After 14 years, Portland's only dedicated all-ages LGBTQ night club has closed.
The Escape hosted its last dance night four months ago at its downtown location on Southwest Park Avenue, after club owner Douglas McLeod says he was only given 22 days notice to move out and find a new space. The building was bought by a developer, who plans to rehab the building into a "creative office space" with a ground-floor restaurant.
But McLeod says the Escape was an essential part of Portland's identity—especially for a young crowd who often had nowhere else to go.
"For some people, it was all they had. It ended up being all I had," he says. "I'm lost without the Escape. It would be like having somebody take your baby away from you. I dumped all my heart and soul and passion into it and now Portland's a little less weird."
He says he's been looking for a space, but so far, hasn't been able to find one.
"Every place I call, they say, 'I'm sorry, we can't help you we couldn't facilitate that.' I have one financial backer that's willing to help me get into the place but it's finding one. It's been really, really tricky," he says. "I'm running out of answers."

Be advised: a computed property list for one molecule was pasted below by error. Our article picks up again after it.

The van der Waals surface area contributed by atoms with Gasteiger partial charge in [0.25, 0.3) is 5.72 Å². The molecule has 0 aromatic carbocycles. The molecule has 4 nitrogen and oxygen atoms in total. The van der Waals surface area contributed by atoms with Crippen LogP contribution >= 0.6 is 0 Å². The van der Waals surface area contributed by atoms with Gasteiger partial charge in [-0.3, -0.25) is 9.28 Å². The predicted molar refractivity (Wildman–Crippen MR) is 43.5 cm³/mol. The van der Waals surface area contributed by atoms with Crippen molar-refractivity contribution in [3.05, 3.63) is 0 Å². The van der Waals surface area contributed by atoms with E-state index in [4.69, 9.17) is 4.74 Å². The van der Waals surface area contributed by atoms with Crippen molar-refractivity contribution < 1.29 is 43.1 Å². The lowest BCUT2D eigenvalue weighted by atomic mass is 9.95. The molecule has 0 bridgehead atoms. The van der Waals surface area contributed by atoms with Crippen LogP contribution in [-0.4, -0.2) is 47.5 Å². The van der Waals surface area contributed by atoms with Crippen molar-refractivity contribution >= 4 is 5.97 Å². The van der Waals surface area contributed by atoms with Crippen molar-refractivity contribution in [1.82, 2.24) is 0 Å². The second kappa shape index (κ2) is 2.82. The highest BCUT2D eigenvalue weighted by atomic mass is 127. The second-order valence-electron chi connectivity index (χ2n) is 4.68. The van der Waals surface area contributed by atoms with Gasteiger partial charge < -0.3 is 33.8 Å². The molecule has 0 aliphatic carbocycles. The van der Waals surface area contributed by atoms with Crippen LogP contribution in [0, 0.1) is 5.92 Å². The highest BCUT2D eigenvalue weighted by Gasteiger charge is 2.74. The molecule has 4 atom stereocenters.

McLeod worked at now-closed all-ages gay club The City, starting as a spotlight operator and selling shirts, then moving his way up to janitor, bartender and eventually DJ. He opened The Escape 14 years ago.
"I had no money. All I had was an idea and high hopes. I had 30 days to open it, and I opened without a sign. When I wasn't working, I was hanging out flyers. I just built it up from there," he says.
The Escape became the place where LGBTQ Portland youth and their straight friends come to get really sweaty while dancing to "Barbie Girl," experience what you think being 21 is like, take Burnett's shots in the car, watch drag shows and drink cans of an off-brand energy drink called "Cocaine," as your wrist stamp that said "GAY" and "LEZ" slowly sweated away.
"What's going to happen to the teenagers right now—that's what eats at me every night. I drive myself crazy worrying about these kids because they're my kids too," McLeod says. "I don't want to tell them, 'We're gay, so we're having a little extra problem here.'"
The space once housing the Escape is currently being used as a temporary homeless shelter, restricted to people who identify as male.
Right now, McLeod is planning to continue searching for a space, but he's losing hope. A gofundme page started two months ago with a goal of $10,000 managed to raise only a little over $1,000.
"Portland's supposed to be on the gayest cities in the country," he says. "But it's sure not feeling like it."